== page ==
MATTHEWS – Developers of the proposed The Fountains apartment complex in Matthews may be one step closer to seeing their project come to fruition after receiving an endorsement from a potential critic at the Monday, Jan. 13, town board meeting.
A representative of the Bella Sera neighborhood – which has at least five homes that will back up to the Proffitt Dixon Partners project at the corner of Matthews Township Parkway and Northeast Parkway – told the Matthews Board of Commissioners that the community recently voted to support the apartment complex project. That comes after a few months of discussions and at least four meetings between representatives from Bella Sera and the developers to work through issues ranging from the tree save and buffer between the two neighborhoods to whether a walking trail around The Fountains, which could connect to the local greenway, would also connect to Bella Sera.
“We think they are going to be awfully good neighbors,” Bella Sera resident Larry Foster told commissioners on Monday night.
With that endorsement in hand, and the fact that the developer has “made great strides” toward meeting some town requirements, according to town senior planner Jay Camp, there are a few details for the developer to work through before commissioners vote on the project, possibly next month.
The complex would be built on roughly 15 acres that is currently zoned for a 108,000-square-foot shopping center. The majority of the property would be one- and two-bedroom apartment units, with some three-bedroom units, in addition to 8,000 square feet of nonresidential space – which could be used for retail such as a café or office space. Rent will range from the “high $800s” for one-bedroom units to $1,600 for three-bedroom units. There is no timetable for how long the developer will work to lease the nonresidential space before it could transition into apartment units.
Town leaders, including Commissioner Kress Query and Mayor Jim Taylor, want to know exactly what percentage of the buildings will be made from what materials – in keeping with the look and feel of the area. The developer pledged to come back with those numbers prior to the town’s vote.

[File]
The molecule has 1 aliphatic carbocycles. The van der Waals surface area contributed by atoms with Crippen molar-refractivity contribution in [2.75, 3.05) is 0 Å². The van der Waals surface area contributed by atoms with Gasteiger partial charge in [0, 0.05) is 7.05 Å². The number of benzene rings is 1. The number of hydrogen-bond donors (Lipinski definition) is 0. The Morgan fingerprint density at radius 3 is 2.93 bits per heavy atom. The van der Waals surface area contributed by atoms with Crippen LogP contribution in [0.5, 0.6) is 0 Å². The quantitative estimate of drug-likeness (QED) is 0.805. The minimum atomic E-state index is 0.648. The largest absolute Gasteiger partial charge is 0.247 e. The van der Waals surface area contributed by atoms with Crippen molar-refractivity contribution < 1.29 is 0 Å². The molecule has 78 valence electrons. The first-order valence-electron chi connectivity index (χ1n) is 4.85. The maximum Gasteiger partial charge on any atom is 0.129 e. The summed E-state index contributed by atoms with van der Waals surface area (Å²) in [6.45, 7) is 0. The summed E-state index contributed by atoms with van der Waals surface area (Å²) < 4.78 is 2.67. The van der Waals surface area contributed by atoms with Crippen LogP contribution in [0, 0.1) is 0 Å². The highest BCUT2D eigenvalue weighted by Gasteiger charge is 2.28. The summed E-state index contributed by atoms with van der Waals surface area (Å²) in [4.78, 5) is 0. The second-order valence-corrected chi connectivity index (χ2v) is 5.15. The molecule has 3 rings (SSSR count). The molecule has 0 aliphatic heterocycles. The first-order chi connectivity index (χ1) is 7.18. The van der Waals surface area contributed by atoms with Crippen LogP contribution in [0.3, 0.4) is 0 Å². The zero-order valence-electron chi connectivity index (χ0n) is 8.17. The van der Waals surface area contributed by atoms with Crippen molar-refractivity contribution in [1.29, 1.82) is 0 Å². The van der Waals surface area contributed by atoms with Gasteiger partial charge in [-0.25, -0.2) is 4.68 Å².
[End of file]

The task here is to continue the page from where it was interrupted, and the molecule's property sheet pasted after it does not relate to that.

“What was important to us architecturally is we wanted this to look like Matthews,” an architect for the developer said Monday night.
Commissioners also are interested in an area of green space that could be developed on the site, and Taylor ensured that the developer would be in charge of landscaping at the corner of Matthews Township Parkway and Northeast Parkway. The developer also will pay for a pedestrian crosswalk connecting the project to the Matthews Corner shopping center across Northeast Parkway, and will investigate adding an acceleration lane for people turning right out of the complex onto Matthews Township Parkway.
While the apartment complex would generate less traffic than if a shopping center was built on the 15 acres, the complex will generate students for area schools that are already overcrowded, according to Charlotte-Mecklenburg Schools information.
“Adequacy of existing school capacity in this area is a significant problem,” CMS wrote in a review of the project, using text similar to what the school system uses on many similar rezoning documents across the county. “We are particularly concerned about rezoning cases where school utilization exceeds 100 (percent) since the proposed development will exacerbate this situation. Approval of this petition will increase overcrowding and/or reliance upon mobile classrooms” at Crown Point Elementary, Mint Hill Middle and Butler High schools.
The CMS report estimates the project would add 84 students at Crown Point Elementary, increasing “utilization” of the school to 130 percent without using mobile units. A school with anything higher than 100 percent utilization could be termed overcrowded. The project would add 26 students to Mint Hill Middle, increasing the utilization to 133 percent; and add 35 students to Butler High, increasing the utilization to 109 percent.
No one spoke in opposition to the plan at Monday night’s meeting, and there is no mention of area residents asking about the school overcrowding concern in the developer’s notes from a community forum held about the complex in September.